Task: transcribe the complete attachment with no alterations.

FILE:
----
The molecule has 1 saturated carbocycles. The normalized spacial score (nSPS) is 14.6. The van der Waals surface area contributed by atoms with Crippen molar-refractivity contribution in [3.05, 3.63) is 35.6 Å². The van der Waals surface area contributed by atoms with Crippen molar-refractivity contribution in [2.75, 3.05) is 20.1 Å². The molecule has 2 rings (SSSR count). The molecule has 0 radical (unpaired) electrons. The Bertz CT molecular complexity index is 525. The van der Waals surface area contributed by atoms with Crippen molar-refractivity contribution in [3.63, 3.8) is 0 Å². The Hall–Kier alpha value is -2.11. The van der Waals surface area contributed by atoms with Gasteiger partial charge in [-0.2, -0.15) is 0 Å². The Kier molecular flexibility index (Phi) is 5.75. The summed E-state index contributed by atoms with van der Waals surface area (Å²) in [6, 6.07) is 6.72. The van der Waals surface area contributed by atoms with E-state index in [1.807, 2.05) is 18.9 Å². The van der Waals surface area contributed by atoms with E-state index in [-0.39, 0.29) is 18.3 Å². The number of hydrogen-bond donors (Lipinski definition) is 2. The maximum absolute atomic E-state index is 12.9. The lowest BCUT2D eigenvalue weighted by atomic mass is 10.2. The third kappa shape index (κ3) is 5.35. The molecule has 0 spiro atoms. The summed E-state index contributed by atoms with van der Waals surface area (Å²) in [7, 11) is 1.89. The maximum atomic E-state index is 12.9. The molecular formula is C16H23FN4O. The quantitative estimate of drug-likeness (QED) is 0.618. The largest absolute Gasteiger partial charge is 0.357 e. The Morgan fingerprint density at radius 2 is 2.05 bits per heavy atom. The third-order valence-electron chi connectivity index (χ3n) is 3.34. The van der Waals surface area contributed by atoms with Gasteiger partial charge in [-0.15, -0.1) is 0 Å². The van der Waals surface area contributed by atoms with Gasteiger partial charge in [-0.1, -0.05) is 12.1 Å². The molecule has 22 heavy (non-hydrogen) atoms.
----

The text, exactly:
The molecule has 1 saturated carbocycles. The normalized spacial score (nSPS) is 14.6. The van der Waals surface area contributed by atoms with Crippen molar-refractivity contribution in [3.05, 3.63) is 35.6 Å². The van der Waals surface area contributed by atoms with Crippen molar-refractivity contribution in [2.75, 3.05) is 20.1 Å². The molecule has 2 rings (SSSR count). The molecule has 0 radical (unpaired) electrons. The Bertz CT molecular complexity index is 525. The van der Waals surface area contributed by atoms with Crippen molar-refractivity contribution in [3.63, 3.8) is 0 Å². The Hall–Kier alpha value is -2.11. The van der Waals surface area contributed by atoms with Gasteiger partial charge in [-0.2, -0.15) is 0 Å². The Kier molecular flexibility index (Phi) is 5.75. The summed E-state index contributed by atoms with van der Waals surface area (Å²) in [6, 6.07) is 6.72. The van der Waals surface area contributed by atoms with E-state index in [1.807, 2.05) is 18.9 Å². The van der Waals surface area contributed by atoms with E-state index in [-0.39, 0.29) is 18.3 Å². The number of hydrogen-bond donors (Lipinski definition) is 2. The maximum absolute atomic E-state index is 12.9. The lowest BCUT2D eigenvalue weighted by atomic mass is 10.2. The third kappa shape index (κ3) is 5.35. The molecule has 0 spiro atoms. The summed E-state index contributed by atoms with van der Waals surface area (Å²) in [7, 11) is 1.89. The maximum atomic E-state index is 12.9. The molecular formula is C16H23FN4O. The quantitative estimate of drug-likeness (QED) is 0.618. The largest absolute Gasteiger partial charge is 0.357 e. The Morgan fingerprint density at radius 2 is 2.05 bits per heavy atom. The third-order valence-electron chi connectivity index (χ3n) is 3.34. The van der Waals surface area contributed by atoms with Gasteiger partial charge in [-0.15, -0.1) is 0 Å². The van der Waals surface area contributed by atoms with Gasteiger partial charge in [-0.1, -0.05) is 12.1 Å². The molecule has 22 heavy (non-hydrogen) atoms.